Be sure to water deeply but only when the soil is dry to the touch. It may take several days for mold problems to show up, so be patient and keep an eye on your plants until you see improvement.
Make Use of Natural Fungicides
If mold does develop in your garden there are a number of natural solutions that can help control it including spraying with lemon juice or tea tree oil which contain antibacterial properties; adding cinnamon sticks, cloves, or mint leaves to containers as these will help keep mold away naturally; and using neem oil extract from seeds of the azadirachta indica plant because this contains powerful antifungal agents such as limonene (which also helps repel mosquitoes), nimbin A, salannin B-nimbin, and azadirachtin.
Remove the Plant from the Soil
If you have a lot of mold growing on your plants, you may need to take more drastic measures. Remove the plant from the soil and discard it in the trash. Wash all of the soil off of the roots with hot water and a mild detergent, then allow them to dry completely before replanting. Make sure you correct any conditions that might be contributing to mold growth so that it doesn’t come back again.
Mold can also be caused by the potting soil itself. While microorganisms are expected in soil, it may become contaminated before it reaches a container.
Plant expert Desiree Thompson of Gardening Services London says, “Throw away any compost that has been improperly stored and keep your unused soil in a dry location with properly sealed holes.” Even well-stored soil can soak up moisture when punctured, so always check your bag before potting a plant.
Decomposing Leaves on Surface
Mosquitoes, black mold, and other fungus infections thrive on decaying plant matter. Mold will develop in the soil if there are too many dead leaves. Before they pile at the base of the plant, remove any fallen branches. Fallen leaves may be used as mulch to decrease yard waste outside.
How to Prevent New Mold from Growing
Instead of watering on a strict schedule, insert your finger into the soil to determine its moisture level. For forgetful plant owners, hydrospikes might be an option.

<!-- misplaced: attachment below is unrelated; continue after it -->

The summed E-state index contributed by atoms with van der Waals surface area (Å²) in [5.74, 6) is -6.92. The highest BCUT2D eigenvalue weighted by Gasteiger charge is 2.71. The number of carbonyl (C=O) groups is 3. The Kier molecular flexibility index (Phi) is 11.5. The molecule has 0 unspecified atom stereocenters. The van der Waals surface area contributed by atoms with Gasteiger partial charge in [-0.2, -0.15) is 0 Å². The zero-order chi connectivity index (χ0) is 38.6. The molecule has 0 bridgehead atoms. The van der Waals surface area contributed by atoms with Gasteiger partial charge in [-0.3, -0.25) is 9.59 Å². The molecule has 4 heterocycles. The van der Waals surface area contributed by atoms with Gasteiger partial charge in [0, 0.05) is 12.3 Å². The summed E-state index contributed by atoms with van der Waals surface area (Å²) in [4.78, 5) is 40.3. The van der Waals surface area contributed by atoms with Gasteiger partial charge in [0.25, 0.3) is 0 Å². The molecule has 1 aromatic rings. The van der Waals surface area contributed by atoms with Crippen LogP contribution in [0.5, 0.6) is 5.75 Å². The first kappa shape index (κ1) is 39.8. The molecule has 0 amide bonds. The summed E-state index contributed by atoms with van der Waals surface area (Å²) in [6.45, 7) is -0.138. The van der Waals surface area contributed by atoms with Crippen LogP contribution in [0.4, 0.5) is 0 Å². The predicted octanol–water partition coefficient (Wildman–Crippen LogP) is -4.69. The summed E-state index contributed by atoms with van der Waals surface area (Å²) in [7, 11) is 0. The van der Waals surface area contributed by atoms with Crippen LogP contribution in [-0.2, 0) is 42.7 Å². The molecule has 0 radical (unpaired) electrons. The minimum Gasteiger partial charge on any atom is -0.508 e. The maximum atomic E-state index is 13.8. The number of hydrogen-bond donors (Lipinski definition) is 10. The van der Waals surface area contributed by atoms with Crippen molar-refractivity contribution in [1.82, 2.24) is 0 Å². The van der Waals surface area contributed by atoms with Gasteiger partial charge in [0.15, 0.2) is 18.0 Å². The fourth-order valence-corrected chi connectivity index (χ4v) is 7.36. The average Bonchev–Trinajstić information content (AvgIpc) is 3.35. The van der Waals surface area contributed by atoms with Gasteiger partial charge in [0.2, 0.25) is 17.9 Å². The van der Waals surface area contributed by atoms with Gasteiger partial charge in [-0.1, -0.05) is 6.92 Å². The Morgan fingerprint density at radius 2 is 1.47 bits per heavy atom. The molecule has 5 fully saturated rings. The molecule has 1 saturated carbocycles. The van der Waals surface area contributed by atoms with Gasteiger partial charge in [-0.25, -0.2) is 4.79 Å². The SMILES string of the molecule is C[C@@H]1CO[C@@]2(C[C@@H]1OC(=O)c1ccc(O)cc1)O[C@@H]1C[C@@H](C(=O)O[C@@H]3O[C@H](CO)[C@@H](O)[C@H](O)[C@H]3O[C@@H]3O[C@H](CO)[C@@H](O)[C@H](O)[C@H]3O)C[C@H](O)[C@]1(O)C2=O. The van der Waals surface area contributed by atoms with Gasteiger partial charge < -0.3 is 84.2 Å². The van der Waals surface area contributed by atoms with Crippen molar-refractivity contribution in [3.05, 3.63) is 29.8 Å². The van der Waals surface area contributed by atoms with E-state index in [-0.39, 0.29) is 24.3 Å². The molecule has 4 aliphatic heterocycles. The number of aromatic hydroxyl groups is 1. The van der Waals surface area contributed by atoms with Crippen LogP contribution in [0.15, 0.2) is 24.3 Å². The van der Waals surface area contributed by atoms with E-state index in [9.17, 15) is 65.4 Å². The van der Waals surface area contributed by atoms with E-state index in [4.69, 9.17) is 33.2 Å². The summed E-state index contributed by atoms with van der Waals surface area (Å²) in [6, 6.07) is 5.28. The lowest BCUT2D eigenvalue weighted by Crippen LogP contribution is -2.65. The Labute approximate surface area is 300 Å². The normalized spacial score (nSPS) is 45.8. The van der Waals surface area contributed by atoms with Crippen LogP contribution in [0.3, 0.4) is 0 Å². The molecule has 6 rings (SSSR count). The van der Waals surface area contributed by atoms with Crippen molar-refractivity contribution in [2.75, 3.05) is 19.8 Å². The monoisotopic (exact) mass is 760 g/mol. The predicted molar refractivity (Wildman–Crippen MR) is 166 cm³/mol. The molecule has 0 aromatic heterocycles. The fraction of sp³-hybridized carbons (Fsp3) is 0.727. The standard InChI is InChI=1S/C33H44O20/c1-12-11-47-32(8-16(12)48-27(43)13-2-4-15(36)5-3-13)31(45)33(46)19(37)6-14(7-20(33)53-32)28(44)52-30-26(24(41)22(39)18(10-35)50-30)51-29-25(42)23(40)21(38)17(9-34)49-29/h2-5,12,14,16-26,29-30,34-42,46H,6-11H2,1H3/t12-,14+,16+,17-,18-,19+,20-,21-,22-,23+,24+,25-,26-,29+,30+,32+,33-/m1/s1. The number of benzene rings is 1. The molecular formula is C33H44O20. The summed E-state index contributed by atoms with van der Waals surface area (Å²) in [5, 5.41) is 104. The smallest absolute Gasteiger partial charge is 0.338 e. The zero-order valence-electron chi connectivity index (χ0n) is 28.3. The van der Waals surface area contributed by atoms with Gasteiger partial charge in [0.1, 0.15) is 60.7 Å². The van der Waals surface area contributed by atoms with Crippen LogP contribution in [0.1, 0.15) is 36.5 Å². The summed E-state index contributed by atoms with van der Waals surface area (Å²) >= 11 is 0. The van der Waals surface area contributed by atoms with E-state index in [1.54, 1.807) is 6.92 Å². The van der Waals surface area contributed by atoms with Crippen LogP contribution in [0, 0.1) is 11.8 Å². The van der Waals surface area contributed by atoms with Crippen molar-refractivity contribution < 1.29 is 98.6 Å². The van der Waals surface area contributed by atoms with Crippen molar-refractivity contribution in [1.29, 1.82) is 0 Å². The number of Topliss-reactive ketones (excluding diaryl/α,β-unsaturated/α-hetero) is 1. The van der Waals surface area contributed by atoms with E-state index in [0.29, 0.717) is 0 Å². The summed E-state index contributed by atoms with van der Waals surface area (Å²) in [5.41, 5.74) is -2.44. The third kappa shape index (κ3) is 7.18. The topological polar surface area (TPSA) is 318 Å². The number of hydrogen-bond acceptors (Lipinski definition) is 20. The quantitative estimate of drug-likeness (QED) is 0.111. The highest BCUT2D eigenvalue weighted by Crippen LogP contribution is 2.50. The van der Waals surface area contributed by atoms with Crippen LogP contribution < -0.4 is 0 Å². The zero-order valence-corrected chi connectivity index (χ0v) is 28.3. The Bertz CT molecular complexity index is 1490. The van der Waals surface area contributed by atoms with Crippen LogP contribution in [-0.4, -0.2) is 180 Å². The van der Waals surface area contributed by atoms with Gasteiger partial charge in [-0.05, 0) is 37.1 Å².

These spikes work with a timer to water plants for short periods of time as needed.
If you are using tap water, let it run until it is cold before watering your plants. The chlorine in the water can be harmful to plants and mold. If you have hard water, use a water filter or allow the water to sit out overnight so that the minerals will precipitate and settle at the bottom of the container.
Aerate Your Soil
Aerating soil allows air circulation which helps reduce mold growth. You can do this by hand with a trowel or pitchfork, or you can use an electric tool like an aerator or spike Aerate Your Soil
Aerating soil allows air circulation which helps reduce mold growth. You can do this by hand with a trowel or pitchfork, or you can use an electric tool like an aerator or spiked hoe.
Add organic matter to your sterile soil. This will help improve drainage and add nutrients that will discourage mold growth.
Use a potting mix specifically for houseplants. These mixes are designed to be lightweight and have better drainage than garden soil.
Building healthy soil is the key to success when it comes to keeping mold away from your plants. By following these simple tips, you can enjoy beautiful plants all year long without worrying about mold ruining your indoor garden!